After Calvin: Studies in the Development of a Theological Tradition

By Richard A. Muller | Go to book overview

8
Scholasticism Protestant and Catholic
Francis Turretin on the Object and
Principles of Theology

Scholasticism Protestant and Catholic

During the past several decades, scholars have become more appreciatively aware of the medieval scholastic roots of Protestantism and have begun to gain some appreciation, albeit halting, of the scholastic form of Protestantism that dominated the Protestant universities in the seventeenth century. This awareness implies, in the first place, a development beyond the thesis advanced by Lortz and Bouyer that Protestantism was the effect of the decadent nominalist theology of the later Middle Ages. 1 Scholars such as Heiko Oberman, Bengt H¨gglund, and David Steinmetz have acknowledged much of the continuity but have emphasized the positive character of late medieval thought. 2 Roman Catholic scholarship has produced positive readings of Scotist and nominalist theology, 3 and in the case of Donnelly's analysis of two sixteenth-century Protestant reformers, has noted—contra Lortz and Bouyer—the impact of Thomism on Protestant thought. 4 In the second place, more attention has been paid to the development of “scholastic” patterns in post-Reformation theology, and scholarship has moved considerably beyond the nineteenth- and early-twentieth-century thesis that Lutheranism developed into a “system of justification” while Calvinism moved toward a fully scholastic “predestinarian metaphysic. ” 5 Protestant scholasticism can now be represented as an attempt to produce not a restrictive system centered on a single doctrinal locus but, rather, a technically sophisticated school-theology. It was developed in part for the sake of debating Roman Catholic polemicists like the great Cardinal Bellarmine on the sophisticated level of his own scholasticism and in part for the sake of developing the implications of the Reformers' teaching for a full system of Christian doctrine. 6

The positive side of this development is particularly apparent as Protestantism entered the seventeenth century, in the development of theological prolegomena or loci dealing with the topics of fundamental theology. This topic was not treated by Luther, Calvin, or their contemporaries. When the later generations of Protestant theologians approached the issue of theology as a discipline, they very naturally fell back on the theological prolegomena written by the great scholastics—Thomas Aquinas, Duns Scotus, Durandus, Thomas of Strasbourg. 7 Whereas we labor to detect the positive influences of such scho-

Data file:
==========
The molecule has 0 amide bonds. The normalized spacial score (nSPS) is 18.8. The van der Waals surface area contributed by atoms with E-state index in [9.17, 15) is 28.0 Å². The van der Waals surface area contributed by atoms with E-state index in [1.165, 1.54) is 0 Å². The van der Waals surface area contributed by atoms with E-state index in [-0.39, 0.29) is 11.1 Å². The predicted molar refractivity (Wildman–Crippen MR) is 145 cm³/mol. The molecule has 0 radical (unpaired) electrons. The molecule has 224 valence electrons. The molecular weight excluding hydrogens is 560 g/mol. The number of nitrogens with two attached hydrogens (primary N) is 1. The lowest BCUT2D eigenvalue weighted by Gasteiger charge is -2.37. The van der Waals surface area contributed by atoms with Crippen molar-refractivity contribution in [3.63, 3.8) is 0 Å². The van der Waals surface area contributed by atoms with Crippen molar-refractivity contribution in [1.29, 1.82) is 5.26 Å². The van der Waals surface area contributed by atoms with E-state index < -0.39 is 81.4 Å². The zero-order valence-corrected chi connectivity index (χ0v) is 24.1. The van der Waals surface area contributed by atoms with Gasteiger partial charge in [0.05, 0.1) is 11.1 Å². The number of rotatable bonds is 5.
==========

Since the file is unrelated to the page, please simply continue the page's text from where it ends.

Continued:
-137-

Notes for this page

Add a new note
If you are trying to select text to create highlights or citations, remember that you must now click or tap on the first word, and then click or tap on the last word.
One moment ...
Default project is now your active project.
Project items
Notes
Cite this page

Cited page

Style
Citations are available only to our active members.
Buy instant access to cite pages or passages in MLA 8, MLA 7, APA and Chicago citation styles.

(Einhorn, 1992, p. 25)

(Einhorn 25)

(Einhorn 25)

1. Lois J. Einhorn, Abraham Lincoln, the Orator: Penetrating the Lincoln Legend (Westport, CT: Greenwood Press, 1992), 25, http://www.questia.com/read/27419298.

Note: primary sources have slightly different requirements for citation. Please see these guidelines for more information.

Cited page

Bookmark this page
After Calvin: Studies in the Development of a Theological Tradition
Table of contents

Table of contents

Settings

Settings

Typeface
Text size Smaller Larger Reset View mode
Search within

Search within this book

Look up

Look up a word

  • Dictionary
  • Thesaurus
Please submit a word or phrase above.
Print this page

Print this page

Why can't I print more than one page at a time?

Help
Full screen
Items saved from this book
  • Bookmarks
  • Highlights & Notes
  • Citations
/ 275

matching results for page

    Questia reader help

    How to highlight and cite specific passages

    1. Click or tap the first word you want to select.
    2. Click or tap the last word you want to select, and you’ll see everything in between get selected.
    3. You’ll then get a menu of options like creating a highlight or a citation from that passage of text.

    OK, got it!

    Cited passage

    Style
    Citations are available only to our active members.
    Buy instant access to cite pages or passages in MLA 8, MLA 7, APA and Chicago citation styles.

    "Portraying himself as an honest, ordinary person helped Lincoln identify with his audiences." (Einhorn, 1992, p. 25).

    "Portraying himself as an honest, ordinary person helped Lincoln identify with his audiences." (Einhorn 25)

    "Portraying himself as an honest, ordinary person helped Lincoln identify with his audiences." (Einhorn 25)

    "Portraying himself as an honest, ordinary person helped Lincoln identify with his audiences."1

    1. Lois J. Einhorn, Abraham Lincoln, the Orator: Penetrating the Lincoln Legend (Westport, CT: Greenwood Press, 1992), 25, http://www.questia.com/read/27419298.

    Cited passage

    Thanks for trying Questia!

    Please continue trying out our research tools, but please note, full functionality is available only to our active members.

    Your work will be lost once you leave this Web page.

    Buy instant access to save your work.

    Already a member? Log in now.

    Search by... Author
    Show... All Results Primary Sources Peer-reviewed

    Oops!

    An unknown error has occurred. Please click the button below to reload the page. If the problem persists, please try again in a little while.